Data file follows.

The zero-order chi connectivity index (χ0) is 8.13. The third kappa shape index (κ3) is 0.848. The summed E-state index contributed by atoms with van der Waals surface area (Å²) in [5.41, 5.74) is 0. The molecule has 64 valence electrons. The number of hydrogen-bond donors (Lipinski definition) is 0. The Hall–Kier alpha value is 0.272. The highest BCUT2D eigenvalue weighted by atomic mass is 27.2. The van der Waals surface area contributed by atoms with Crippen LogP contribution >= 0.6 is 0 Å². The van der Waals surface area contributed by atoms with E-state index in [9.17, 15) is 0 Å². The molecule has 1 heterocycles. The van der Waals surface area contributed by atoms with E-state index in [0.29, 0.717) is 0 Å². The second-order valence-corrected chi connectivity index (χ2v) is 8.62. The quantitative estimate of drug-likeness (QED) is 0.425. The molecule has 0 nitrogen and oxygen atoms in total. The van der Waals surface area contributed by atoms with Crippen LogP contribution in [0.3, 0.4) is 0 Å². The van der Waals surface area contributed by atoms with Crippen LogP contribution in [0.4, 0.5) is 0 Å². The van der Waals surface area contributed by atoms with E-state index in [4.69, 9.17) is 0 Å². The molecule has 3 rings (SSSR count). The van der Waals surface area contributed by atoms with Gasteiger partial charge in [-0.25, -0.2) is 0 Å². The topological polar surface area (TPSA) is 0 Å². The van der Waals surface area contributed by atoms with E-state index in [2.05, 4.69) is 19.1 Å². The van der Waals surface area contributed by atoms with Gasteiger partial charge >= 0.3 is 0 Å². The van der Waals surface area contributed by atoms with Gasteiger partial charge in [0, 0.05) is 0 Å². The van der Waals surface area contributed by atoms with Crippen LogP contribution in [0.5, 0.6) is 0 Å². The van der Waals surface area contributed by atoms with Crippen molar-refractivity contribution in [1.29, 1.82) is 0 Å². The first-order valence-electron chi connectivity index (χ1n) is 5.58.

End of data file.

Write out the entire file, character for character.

The zero-order chi connectivity index (χ0) is 8.13. The third kappa shape index (κ3) is 0.848. The summed E-state index contributed by atoms with van der Waals surface area (Å²) in [5.41, 5.74) is 0. The molecule has 64 valence electrons. The number of hydrogen-bond donors (Lipinski definition) is 0. The Hall–Kier alpha value is 0.272. The highest BCUT2D eigenvalue weighted by atomic mass is 27.2. The van der Waals surface area contributed by atoms with Crippen LogP contribution >= 0.6 is 0 Å². The van der Waals surface area contributed by atoms with E-state index in [9.17, 15) is 0 Å². The molecule has 1 heterocycles. The van der Waals surface area contributed by atoms with E-state index in [0.29, 0.717) is 0 Å². The second-order valence-corrected chi connectivity index (χ2v) is 8.62. The quantitative estimate of drug-likeness (QED) is 0.425. The molecule has 0 nitrogen and oxygen atoms in total. The van der Waals surface area contributed by atoms with Crippen LogP contribution in [0.3, 0.4) is 0 Å². The van der Waals surface area contributed by atoms with Crippen LogP contribution in [0.4, 0.5) is 0 Å². The van der Waals surface area contributed by atoms with E-state index in [4.69, 9.17) is 0 Å². The molecule has 3 rings (SSSR count). The van der Waals surface area contributed by atoms with Gasteiger partial charge in [-0.25, -0.2) is 0 Å². The topological polar surface area (TPSA) is 0 Å². The van der Waals surface area contributed by atoms with E-state index in [2.05, 4.69) is 19.1 Å². The van der Waals surface area contributed by atoms with Gasteiger partial charge >= 0.3 is 0 Å². The van der Waals surface area contributed by atoms with Gasteiger partial charge in [0, 0.05) is 0 Å². The van der Waals surface area contributed by atoms with Crippen LogP contribution in [0.5, 0.6) is 0 Å². The van der Waals surface area contributed by atoms with Crippen molar-refractivity contribution in [1.29, 1.82) is 0 Å². The first-order valence-electron chi connectivity index (χ1n) is 5.58.